City council members in Minneapolis are even talking about disbanding the police department amidst a national, though ill-defined, movement to defund police. Whether or not that’s an improvement depends on what comes next. Retaining harsh enforcement by another name will continue the abuses, the intrusiveness, and the disproportionate use of state violence against disfavored communities under nothing more than different branding.

Maybe that’s why it’s taken so long for people to seriously consider police reform, and why they’re so resistant to giving libertarians credit on the issue. Real change requires not just dropping the word police but reducing the opportunity for government agents to use violence against the public. That means fewer laws to be enforced and less intrusive enforcement of those laws. That’s a hard pill to swallow for ideologues who are committed to forcing people to do what they don’t want to do, or to forcibly stopping them from exercising their own preferences.

Libertarians should be happy that Americans are ready to discuss police reform. But we’ll have to see if the country is actually prepared for less policing.

Retired officer Jeff Wenninger, a lieutenant with 30 years with the Los Angeles Police Department and  a background in the investigation and adjudication of lethal force incidents, tells us in a guest column (Ta’Kiya Young shooting video shows incompetent, “potentially criminal” acts) for the Columbus Dispatch: I would not characterize the actions of the officer who fired the round, killing the 21-year-old pregnant mother and her unborn daughter, as an excessive use of force, because at no point in this encounter was force justified.

What I observed was nothing short of a violent, potentially criminal act, perpetrated on nothing more than an uncooperative individual.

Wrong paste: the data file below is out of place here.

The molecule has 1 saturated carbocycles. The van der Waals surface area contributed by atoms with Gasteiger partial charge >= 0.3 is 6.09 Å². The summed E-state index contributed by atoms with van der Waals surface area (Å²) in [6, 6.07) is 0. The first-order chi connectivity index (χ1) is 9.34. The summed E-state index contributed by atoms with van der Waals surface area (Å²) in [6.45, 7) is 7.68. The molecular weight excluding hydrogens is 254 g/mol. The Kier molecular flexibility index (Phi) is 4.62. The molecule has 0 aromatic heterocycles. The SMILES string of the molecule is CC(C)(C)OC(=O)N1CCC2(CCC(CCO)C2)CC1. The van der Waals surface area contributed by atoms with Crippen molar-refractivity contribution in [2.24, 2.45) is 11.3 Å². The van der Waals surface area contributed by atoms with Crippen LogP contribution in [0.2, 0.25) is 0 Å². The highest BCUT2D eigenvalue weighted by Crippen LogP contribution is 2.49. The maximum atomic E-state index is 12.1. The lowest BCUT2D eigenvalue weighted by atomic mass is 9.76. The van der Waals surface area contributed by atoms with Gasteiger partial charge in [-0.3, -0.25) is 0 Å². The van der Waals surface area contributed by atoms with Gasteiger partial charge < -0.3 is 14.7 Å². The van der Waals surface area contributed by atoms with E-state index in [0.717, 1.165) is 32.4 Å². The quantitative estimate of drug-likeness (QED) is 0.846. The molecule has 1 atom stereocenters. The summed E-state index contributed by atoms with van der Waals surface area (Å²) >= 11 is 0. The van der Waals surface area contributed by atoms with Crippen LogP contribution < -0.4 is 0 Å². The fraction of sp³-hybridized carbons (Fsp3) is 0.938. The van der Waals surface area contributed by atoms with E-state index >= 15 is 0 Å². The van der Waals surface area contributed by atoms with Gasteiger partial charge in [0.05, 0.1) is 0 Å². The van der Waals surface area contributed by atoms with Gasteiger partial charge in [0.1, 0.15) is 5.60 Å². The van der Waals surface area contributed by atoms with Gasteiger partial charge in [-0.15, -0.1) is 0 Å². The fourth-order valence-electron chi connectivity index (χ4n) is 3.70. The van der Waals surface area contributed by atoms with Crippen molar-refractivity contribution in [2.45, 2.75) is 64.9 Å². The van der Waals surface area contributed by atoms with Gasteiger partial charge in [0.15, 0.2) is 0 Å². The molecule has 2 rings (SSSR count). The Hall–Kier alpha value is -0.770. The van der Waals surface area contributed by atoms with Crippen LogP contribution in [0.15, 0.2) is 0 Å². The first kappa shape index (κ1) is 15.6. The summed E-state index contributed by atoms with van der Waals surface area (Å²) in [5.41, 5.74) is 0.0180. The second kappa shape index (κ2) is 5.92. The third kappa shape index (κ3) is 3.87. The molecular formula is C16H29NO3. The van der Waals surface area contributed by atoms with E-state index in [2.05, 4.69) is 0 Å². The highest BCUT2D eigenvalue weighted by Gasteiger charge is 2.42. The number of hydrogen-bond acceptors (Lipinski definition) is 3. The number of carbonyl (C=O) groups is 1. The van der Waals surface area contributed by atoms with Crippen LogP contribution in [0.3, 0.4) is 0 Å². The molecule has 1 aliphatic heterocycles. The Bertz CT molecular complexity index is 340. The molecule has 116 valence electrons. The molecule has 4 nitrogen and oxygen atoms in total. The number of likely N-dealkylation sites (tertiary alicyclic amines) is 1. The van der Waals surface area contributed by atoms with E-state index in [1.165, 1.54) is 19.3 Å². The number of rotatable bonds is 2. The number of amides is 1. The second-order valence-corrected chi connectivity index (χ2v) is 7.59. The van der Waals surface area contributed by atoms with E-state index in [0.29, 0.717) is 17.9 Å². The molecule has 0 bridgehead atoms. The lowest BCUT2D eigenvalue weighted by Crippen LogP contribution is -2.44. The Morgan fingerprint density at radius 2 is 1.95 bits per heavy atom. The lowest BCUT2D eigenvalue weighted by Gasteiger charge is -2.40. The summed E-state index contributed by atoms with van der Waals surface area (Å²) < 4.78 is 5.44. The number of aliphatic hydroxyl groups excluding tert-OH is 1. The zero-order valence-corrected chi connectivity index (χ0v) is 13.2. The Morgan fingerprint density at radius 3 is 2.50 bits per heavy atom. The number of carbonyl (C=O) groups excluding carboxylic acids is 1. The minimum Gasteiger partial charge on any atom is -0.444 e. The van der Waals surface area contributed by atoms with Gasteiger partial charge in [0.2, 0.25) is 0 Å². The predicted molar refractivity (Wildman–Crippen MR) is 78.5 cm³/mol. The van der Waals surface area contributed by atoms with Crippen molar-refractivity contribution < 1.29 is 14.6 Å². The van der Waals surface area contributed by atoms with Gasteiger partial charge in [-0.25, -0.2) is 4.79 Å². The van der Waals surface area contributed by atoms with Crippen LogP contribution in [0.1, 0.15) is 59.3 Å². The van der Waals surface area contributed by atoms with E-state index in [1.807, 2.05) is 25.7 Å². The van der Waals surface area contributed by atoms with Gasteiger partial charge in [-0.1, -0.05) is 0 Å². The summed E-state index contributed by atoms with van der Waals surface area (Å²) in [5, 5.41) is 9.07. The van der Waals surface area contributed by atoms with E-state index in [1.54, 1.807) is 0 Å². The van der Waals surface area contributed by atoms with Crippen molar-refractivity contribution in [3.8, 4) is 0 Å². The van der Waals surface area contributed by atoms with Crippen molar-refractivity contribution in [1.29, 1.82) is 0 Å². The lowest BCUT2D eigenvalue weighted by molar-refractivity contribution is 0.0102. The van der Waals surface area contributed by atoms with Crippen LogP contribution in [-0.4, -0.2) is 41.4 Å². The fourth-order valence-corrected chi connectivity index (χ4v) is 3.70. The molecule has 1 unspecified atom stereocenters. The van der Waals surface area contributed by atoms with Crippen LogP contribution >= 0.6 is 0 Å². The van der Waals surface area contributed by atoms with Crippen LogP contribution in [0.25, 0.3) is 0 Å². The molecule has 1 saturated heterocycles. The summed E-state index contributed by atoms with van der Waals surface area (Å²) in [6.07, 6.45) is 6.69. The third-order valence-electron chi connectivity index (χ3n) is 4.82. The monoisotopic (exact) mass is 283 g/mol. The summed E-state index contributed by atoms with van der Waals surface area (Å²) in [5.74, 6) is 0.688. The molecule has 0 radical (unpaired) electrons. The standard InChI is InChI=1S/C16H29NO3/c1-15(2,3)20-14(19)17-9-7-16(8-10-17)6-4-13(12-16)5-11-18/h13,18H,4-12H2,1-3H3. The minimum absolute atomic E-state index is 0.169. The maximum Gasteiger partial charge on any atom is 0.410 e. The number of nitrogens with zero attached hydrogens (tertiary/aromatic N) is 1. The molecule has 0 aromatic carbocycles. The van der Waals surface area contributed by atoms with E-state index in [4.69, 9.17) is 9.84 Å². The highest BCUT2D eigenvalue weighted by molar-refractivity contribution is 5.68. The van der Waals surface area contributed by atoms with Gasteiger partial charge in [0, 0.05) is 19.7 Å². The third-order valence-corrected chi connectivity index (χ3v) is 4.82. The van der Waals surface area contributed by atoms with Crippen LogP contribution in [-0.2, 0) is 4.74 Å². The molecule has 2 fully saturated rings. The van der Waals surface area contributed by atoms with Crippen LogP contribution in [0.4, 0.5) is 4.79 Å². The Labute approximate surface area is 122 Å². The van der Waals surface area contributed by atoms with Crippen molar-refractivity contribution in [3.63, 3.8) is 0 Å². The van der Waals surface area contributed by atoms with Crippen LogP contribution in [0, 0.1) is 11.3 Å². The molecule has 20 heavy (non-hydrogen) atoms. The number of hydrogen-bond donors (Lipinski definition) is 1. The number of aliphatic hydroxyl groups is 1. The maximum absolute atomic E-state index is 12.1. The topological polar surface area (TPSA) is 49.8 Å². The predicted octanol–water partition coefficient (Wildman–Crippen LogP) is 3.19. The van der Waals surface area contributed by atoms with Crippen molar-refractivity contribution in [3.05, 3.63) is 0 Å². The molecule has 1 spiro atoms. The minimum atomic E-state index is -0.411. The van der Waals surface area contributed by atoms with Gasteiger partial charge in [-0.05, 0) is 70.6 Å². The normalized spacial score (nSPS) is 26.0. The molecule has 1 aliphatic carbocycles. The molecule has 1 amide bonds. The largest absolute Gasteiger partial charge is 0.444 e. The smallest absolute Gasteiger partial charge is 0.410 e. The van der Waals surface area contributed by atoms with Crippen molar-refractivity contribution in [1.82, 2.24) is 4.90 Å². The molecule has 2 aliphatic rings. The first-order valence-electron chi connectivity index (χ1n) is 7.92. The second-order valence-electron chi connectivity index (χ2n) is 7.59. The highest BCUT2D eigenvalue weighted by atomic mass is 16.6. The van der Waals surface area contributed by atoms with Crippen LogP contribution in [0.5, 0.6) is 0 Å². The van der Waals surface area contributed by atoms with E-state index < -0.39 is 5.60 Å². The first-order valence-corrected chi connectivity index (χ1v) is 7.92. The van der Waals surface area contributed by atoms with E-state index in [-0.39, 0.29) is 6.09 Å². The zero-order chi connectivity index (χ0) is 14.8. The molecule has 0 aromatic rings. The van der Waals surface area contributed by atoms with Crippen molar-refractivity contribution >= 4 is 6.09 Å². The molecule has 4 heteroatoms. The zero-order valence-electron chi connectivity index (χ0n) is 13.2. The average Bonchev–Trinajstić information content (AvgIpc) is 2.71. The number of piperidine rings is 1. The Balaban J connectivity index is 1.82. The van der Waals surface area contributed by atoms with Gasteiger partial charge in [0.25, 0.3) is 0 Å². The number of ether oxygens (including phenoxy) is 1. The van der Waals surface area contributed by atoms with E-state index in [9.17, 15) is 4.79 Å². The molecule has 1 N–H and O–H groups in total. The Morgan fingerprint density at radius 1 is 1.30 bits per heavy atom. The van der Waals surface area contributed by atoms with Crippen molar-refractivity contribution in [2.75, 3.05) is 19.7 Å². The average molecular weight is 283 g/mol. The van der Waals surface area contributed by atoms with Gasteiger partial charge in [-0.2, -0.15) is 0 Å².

An officer’s decision to use lethal force must be “reasonable,” and consider the severity of the crime; the extent of the actual threat posed; and the availability of less severe alternatives.

And in this instance the questionable decision to draw a firearm and stand in front of a vehicle, an act that precipitated the shooting, must be considered when determining whether the use of deadly force gives rise to negligent liability.

We as a nation condemn these seemingly endless acts of police brutality to the point that law enforcement has become an institutional outlier, disconnected from the belief system of society.

Now is the time to establish how best to become more integrated with society. And we know what needs to be done.

President Joe Biden invited the parents of Tyre Nichols, the young man beaten to death by the Memphis police, to his State of the Union address, to represent those who have been victims of the police.

The optics were powerful, but missing was a plan to effect change in our 18,000 police agencies that currently have no national standards to uphold . . .

Also, he [President Biden] must pursue bipartisan measures to modify the legal principle of qualified immunity. I support the original premise to protect officers from frivolous lawsuits, but it must not preclude one’s ability to hold an officer accountable for substantial misconduct, excessive use of force, and other violations of law.

We know policing is broken. And now is the time to fix it. But if we continue to do nothing, there will be more needless deaths at the hands of the police, and more police pain inflicted upon us all.

Seriously, this issue is not white versus Black. And it’s not citizens versus police. If you can’t seem to care about Ta’Kiya Young, surely you can muster a little righteous indignation at the overarching thought of bad police officers running roughshod over American citizens to the point of beating, torturing, raping, and killing the people they are paid by citizens to Protect and Serve. Because we let them. Because Ta’Kiya Young’s story isn’t our story. Because we are comfortable in whatever form of privilege we enjoy and don’t think unchecked police brutality will reach us or our families.